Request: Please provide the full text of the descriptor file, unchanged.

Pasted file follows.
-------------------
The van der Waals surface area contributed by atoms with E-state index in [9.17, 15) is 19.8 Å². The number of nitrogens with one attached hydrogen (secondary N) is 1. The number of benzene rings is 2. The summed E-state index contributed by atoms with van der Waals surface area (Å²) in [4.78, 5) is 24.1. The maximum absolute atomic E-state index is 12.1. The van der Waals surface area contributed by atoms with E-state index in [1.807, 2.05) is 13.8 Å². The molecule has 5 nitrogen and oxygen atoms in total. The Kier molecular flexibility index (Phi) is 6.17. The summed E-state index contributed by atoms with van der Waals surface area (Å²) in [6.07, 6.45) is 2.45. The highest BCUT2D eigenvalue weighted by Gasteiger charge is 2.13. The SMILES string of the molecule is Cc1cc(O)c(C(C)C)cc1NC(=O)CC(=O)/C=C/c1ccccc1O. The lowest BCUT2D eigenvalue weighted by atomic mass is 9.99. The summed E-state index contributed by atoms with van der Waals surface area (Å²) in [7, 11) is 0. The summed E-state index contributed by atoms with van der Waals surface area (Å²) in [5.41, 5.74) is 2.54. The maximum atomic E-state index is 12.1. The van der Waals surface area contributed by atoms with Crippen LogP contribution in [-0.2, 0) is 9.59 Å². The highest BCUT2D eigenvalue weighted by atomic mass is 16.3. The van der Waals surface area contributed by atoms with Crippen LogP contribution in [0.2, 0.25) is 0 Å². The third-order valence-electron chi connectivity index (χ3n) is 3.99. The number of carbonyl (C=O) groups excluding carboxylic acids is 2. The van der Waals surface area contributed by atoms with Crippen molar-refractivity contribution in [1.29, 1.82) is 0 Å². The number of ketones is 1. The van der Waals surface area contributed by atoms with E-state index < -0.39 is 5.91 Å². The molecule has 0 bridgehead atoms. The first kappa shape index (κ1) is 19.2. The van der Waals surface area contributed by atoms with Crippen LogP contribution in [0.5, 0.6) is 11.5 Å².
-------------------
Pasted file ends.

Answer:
The van der Waals surface area contributed by atoms with E-state index in [9.17, 15) is 19.8 Å². The number of nitrogens with one attached hydrogen (secondary N) is 1. The number of benzene rings is 2. The summed E-state index contributed by atoms with van der Waals surface area (Å²) in [4.78, 5) is 24.1. The maximum absolute atomic E-state index is 12.1. The van der Waals surface area contributed by atoms with E-state index in [1.807, 2.05) is 13.8 Å². The molecule has 5 nitrogen and oxygen atoms in total. The Kier molecular flexibility index (Phi) is 6.17. The summed E-state index contributed by atoms with van der Waals surface area (Å²) in [6.07, 6.45) is 2.45. The highest BCUT2D eigenvalue weighted by Gasteiger charge is 2.13. The SMILES string of the molecule is Cc1cc(O)c(C(C)C)cc1NC(=O)CC(=O)/C=C/c1ccccc1O. The lowest BCUT2D eigenvalue weighted by atomic mass is 9.99. The summed E-state index contributed by atoms with van der Waals surface area (Å²) in [7, 11) is 0. The summed E-state index contributed by atoms with van der Waals surface area (Å²) in [5.41, 5.74) is 2.54. The maximum atomic E-state index is 12.1. The van der Waals surface area contributed by atoms with Crippen LogP contribution in [-0.2, 0) is 9.59 Å². The highest BCUT2D eigenvalue weighted by atomic mass is 16.3. The van der Waals surface area contributed by atoms with Crippen LogP contribution in [0.2, 0.25) is 0 Å². The third-order valence-electron chi connectivity index (χ3n) is 3.99. The number of carbonyl (C=O) groups excluding carboxylic acids is 2. The van der Waals surface area contributed by atoms with Crippen molar-refractivity contribution in [1.29, 1.82) is 0 Å². The number of ketones is 1. The van der Waals surface area contributed by atoms with E-state index < -0.39 is 5.91 Å². The molecule has 0 bridgehead atoms. The first kappa shape index (κ1) is 19.2. The van der Waals surface area contributed by atoms with Crippen LogP contribution in [0.5, 0.6) is 11.5 Å².